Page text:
|System: PSP||Review Rating Legend|
|Dev: SNK Playmore||1.0 - 1.9 = Avoid||4.0 - 4.4 = Great|
|Pub: Atlus||2.0 - 2.4 = Poor||4.5 - 4.9 = Must Buy|
|Release: Feb. 23, 2010||2.5 - 2.9 = Average||5.0 = The Best|
|Players: 1-2||3.0 - 3.4 = Fair|
|ESRB Rating: Teen||3.5 - 3.9 = Good|
Speaking of features, what Metal Slug XX for PSP really brings to the table is co-op ad hoc multiplayer. The DS version of the game inexplicably shipped without local co-op play. For anyone that grew up with Metal Slug at the arcade, playing this title alone is like kissing your sister. Fortunately, Metal Slug XX does let you join up with a buddy. However, due to the ad hoc-only support, your friend will have to pick up a copy of Metal Slug XX too. This definitely hampers the co-op side of things. While I know companies are in the business to sell games, and this title retails for just $19.99, a little Game Sharing love would have been nice, even if it was only for a set of Combat School challenges.
Combat School is SNK Playmore's way of increasing the amount of gameplay in Metal Slug XX. As mentioned previously, the campaign is only seven levels long, so the additional 70+ challenges presented by the Combat School are welcome. However, only a handful of them are particularly clever and unique, most are essentially rehashed, mini-gameplay elements found in the campaign. Still, passing the challenges should keep some players busy for several more hours.
Graphically, the game is awesome. That's assuming you enjoy 2-D pixel art. I happen to think the quirky levels, bodacious weaponry, hilarious death animations, wacky Slugs (unique tank-like vehicles for which the series is known), and larger-than-life bosses are a real pleasure to behold. Classic sounds such as "Thank you" when POWs are saved and the rumbling rapport of bombs and firearms are bested only by the quintessential arcade background themes. Controls are where the game falters in terms of production. Disappointingly, neither the D-pad or analog nub are particularly well tuned, making it tricky to overcome stages efficiently on higher difficulties.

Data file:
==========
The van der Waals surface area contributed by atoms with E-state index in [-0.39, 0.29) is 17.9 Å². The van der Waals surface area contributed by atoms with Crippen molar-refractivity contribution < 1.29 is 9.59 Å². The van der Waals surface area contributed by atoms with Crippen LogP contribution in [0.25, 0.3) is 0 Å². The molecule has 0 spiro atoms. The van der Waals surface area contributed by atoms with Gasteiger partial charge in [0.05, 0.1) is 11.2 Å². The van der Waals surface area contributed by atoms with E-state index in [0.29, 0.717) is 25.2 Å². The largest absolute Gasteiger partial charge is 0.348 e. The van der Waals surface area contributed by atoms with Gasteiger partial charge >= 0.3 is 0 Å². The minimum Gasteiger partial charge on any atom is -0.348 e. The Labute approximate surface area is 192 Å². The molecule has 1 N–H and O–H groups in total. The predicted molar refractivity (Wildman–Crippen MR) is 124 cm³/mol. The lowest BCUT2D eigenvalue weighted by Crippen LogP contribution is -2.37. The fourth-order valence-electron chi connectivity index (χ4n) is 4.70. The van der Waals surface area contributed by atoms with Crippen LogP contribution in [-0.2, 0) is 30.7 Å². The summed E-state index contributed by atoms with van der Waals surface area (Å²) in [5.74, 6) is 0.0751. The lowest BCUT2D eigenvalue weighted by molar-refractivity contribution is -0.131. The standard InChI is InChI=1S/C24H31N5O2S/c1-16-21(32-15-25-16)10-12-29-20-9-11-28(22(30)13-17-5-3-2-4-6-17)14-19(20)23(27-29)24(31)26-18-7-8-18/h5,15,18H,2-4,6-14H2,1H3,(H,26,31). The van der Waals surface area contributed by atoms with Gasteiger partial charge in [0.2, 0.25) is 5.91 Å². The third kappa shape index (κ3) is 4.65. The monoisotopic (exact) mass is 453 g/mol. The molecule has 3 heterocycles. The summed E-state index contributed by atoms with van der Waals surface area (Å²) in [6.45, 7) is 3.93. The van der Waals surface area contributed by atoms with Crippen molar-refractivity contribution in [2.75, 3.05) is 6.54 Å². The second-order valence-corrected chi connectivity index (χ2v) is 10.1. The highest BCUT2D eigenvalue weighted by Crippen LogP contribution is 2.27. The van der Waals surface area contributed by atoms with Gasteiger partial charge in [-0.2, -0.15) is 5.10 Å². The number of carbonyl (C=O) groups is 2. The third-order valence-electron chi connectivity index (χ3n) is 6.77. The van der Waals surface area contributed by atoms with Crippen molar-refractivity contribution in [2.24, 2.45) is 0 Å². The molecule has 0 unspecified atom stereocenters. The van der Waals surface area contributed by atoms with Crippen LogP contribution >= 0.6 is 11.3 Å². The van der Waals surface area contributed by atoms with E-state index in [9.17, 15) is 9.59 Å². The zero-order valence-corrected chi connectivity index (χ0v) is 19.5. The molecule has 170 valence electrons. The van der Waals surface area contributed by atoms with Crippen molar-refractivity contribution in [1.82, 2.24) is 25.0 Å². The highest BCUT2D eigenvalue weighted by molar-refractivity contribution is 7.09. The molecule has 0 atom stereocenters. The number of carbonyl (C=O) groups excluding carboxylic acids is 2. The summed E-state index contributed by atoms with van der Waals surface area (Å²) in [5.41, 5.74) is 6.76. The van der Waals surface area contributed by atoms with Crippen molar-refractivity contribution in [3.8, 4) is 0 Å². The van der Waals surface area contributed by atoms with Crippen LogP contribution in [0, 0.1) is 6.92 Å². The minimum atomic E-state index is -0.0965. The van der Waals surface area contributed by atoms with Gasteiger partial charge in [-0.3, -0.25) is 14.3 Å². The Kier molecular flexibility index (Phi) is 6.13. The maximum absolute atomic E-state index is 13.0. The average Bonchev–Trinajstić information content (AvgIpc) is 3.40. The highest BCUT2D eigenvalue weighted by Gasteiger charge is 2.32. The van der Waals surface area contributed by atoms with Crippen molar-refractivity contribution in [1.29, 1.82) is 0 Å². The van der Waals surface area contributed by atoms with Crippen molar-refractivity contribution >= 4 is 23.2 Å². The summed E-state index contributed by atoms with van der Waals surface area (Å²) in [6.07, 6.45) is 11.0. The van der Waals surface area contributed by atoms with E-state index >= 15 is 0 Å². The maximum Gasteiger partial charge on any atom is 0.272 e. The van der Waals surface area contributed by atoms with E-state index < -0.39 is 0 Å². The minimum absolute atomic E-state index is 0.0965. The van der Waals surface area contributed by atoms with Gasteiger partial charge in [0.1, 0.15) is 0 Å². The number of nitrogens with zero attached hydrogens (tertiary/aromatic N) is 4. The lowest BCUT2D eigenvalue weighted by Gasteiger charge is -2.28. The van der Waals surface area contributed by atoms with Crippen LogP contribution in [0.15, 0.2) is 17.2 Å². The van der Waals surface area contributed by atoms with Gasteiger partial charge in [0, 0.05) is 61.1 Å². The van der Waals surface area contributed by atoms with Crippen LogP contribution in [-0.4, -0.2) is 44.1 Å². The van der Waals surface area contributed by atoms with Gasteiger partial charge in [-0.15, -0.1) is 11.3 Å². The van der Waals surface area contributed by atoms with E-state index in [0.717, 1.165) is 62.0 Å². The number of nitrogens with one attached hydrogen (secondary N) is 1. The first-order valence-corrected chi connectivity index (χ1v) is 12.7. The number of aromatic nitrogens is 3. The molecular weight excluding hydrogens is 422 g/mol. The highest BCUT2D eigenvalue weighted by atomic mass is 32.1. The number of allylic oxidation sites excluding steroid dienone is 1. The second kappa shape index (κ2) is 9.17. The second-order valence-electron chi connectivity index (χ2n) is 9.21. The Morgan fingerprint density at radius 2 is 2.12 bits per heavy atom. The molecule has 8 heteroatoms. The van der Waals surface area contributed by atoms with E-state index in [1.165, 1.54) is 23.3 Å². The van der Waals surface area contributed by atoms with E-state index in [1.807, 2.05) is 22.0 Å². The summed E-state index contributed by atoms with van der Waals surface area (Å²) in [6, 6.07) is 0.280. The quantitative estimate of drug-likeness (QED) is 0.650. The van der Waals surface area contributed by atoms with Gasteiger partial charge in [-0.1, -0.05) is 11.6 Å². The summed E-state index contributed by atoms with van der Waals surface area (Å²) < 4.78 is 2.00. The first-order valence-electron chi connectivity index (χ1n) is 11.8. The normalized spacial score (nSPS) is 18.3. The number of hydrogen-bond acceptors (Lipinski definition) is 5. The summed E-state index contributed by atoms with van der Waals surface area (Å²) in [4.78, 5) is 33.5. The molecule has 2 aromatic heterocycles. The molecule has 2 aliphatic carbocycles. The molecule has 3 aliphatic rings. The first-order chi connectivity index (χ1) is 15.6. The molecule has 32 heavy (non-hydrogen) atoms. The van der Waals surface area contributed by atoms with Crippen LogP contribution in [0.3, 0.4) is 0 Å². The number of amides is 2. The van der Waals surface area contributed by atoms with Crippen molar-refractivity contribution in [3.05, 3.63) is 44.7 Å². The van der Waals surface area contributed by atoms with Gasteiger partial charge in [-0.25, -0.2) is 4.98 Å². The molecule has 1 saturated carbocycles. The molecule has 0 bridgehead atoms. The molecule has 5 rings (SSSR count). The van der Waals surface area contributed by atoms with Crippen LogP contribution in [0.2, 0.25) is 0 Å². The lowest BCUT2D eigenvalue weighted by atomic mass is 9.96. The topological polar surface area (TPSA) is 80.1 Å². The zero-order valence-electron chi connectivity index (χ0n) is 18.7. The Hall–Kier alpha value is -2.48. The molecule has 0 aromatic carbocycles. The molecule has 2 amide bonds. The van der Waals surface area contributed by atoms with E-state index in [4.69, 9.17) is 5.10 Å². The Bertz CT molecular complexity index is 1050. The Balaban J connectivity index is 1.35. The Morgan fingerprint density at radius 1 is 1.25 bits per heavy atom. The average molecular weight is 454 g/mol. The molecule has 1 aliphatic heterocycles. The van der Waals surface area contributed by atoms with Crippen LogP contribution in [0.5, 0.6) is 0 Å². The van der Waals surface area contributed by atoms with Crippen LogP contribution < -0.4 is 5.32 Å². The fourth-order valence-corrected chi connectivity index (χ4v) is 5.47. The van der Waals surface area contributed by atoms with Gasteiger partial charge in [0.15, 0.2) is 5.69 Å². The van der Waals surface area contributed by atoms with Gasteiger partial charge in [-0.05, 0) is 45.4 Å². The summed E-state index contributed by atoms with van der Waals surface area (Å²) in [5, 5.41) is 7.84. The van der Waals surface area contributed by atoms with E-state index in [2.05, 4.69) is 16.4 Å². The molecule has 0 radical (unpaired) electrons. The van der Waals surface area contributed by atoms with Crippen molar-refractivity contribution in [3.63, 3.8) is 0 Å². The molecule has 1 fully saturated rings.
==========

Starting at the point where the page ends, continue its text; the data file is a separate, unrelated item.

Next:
In the end, Metal Slug XX is a gaming experience I thoroughly enjoyed. However, I grew up blowing through my allowance at Aladdin's Castle. The fact is, the Metal Slug experience simply isn't particularly well replicated on handhelds, and the PSP version isn't an exception; the co-op multiplayer offered on the system is only playable if you have two copies lying around, and the control scheme on Sony's portable is decidedly less acceptable than what was found on DS back in '08. I expect only hardcores and nostalgic gamers to truly enjoy the game. Everyone else will probably play it a handful of times and set it aside.
CCC Editor / News Director